Microsoft has published two new patent applications which suggest that the technology giant is considering the use of trusted execution environments (TEE) - designed to store security protocol codes - for its blockchain offerings, reported digital currency portal Coindesk.
Given that blockchain platforms deal with complex and decentralised data, verifying participants in the system possessing matching information within the network nodes - where data is stored, sent and received - is a challenging task. ‘TEE attestation’ is expected to accomplish that.
According to the report, Microsoft’s applications have outlined two distinct ways in which TEE might help. To start with, TEE will help establish a ‘consortium blockchain network’ within which the first node of the blockchain shall store “a pre-determined membership list” along with other information. This way a TEE attestation shall verify and securely on-board members into the ‘consortium blockchain network’.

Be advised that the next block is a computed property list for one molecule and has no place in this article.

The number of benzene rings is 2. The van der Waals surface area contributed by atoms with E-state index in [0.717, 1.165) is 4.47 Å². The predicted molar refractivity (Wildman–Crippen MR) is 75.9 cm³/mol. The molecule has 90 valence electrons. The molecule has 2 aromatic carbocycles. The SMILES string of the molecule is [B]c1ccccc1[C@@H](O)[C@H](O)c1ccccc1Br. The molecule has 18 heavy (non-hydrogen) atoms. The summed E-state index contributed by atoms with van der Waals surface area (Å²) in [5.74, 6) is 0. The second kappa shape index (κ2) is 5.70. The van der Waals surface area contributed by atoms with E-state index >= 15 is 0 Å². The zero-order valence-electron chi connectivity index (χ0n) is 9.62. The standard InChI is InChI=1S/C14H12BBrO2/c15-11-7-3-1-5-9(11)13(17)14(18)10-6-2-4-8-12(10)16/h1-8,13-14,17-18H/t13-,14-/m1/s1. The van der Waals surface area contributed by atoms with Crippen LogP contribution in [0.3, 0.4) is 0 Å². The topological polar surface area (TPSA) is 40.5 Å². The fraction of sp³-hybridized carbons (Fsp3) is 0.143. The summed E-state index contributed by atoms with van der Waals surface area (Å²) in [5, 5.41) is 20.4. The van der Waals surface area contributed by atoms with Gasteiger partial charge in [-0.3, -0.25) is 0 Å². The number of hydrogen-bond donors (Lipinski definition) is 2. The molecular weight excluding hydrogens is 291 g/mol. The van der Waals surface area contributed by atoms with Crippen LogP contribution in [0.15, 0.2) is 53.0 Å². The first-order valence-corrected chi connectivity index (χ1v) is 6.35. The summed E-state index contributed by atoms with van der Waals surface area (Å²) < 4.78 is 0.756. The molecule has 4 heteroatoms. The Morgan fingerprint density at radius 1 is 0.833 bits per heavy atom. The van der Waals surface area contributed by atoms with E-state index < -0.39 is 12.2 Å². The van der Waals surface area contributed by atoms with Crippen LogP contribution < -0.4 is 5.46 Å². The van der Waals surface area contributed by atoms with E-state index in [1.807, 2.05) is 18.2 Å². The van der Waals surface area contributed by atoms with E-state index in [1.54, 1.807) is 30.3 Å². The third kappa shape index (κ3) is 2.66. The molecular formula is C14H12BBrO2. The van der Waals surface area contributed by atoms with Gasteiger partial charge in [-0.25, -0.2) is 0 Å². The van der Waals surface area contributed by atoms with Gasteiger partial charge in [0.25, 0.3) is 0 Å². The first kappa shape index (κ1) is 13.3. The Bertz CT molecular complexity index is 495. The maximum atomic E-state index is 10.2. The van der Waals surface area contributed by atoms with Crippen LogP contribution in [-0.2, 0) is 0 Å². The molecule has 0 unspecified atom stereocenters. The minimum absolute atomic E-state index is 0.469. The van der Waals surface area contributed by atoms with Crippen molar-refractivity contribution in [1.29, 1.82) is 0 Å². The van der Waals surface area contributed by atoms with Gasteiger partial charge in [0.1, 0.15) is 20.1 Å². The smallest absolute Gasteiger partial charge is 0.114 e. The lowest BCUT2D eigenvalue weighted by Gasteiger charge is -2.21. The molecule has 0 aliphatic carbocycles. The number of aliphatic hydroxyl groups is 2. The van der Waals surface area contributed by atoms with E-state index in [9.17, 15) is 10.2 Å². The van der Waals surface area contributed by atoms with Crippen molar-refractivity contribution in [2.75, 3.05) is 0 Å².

Secondly, the TEE would also help verify each transaction within the blockchain network where a number of pre-authorised members interact. For instance, using the TEE attestation, the encrypted transactions can be processed and confirmed directly to the blockchain’s official state, without needing to be decrypted.
"In some examples, the entire network accepts the transactions, including chain code transactions, and blockchain states are directly updated. In some examples, there is no need for a copy of the transaction in order to confirm a block." added one of the patents.
Coindesk reported that the applications, apart from these two use cases, also highlighted a “Confidential Consortium (COCO) Blockchain” framework wherein the TEE attestation will bring into effect a more complex verification system needing checks at multiple validation nodes.
Microsoft has been increasingly trying to leverage its use of blockchain technology. In May, it had announced the Azure Blockchain Workbench wherein it released a new set of tools for developers that work with distributed ledger technology
Last week, Microsoft made upgrades to Azure, its cloud computing platform through which it offers its blockchain applications.
It added a new Ethereum-based feature called Proof of Authority (PoA), which it said is an alternative protocol that is more suitable for permissioned networks where all consensus participants are known and reputable.